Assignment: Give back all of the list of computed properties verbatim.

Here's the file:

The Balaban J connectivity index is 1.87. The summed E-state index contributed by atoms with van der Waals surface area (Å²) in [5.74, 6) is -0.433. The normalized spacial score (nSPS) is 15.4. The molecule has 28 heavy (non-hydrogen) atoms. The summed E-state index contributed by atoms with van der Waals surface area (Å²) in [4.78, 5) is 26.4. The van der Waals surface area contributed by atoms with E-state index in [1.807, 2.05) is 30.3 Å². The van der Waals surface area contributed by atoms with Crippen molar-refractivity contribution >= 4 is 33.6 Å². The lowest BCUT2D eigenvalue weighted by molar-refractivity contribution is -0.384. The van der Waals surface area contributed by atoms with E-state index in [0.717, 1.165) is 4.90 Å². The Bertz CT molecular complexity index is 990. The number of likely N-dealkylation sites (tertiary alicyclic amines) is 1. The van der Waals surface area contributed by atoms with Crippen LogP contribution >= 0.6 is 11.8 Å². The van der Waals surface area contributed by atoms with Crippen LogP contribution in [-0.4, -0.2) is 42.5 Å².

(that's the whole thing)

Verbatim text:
The Balaban J connectivity index is 1.87. The summed E-state index contributed by atoms with van der Waals surface area (Å²) in [5.74, 6) is -0.433. The normalized spacial score (nSPS) is 15.4. The molecule has 28 heavy (non-hydrogen) atoms. The summed E-state index contributed by atoms with van der Waals surface area (Å²) in [4.78, 5) is 26.4. The van der Waals surface area contributed by atoms with E-state index in [1.807, 2.05) is 30.3 Å². The van der Waals surface area contributed by atoms with Crippen molar-refractivity contribution >= 4 is 33.6 Å². The lowest BCUT2D eigenvalue weighted by molar-refractivity contribution is -0.384. The van der Waals surface area contributed by atoms with E-state index in [0.717, 1.165) is 4.90 Å². The Bertz CT molecular complexity index is 990. The number of likely N-dealkylation sites (tertiary alicyclic amines) is 1. The van der Waals surface area contributed by atoms with Crippen LogP contribution >= 0.6 is 11.8 Å². The van der Waals surface area contributed by atoms with Crippen LogP contribution in [-0.4, -0.2) is 42.5 Å².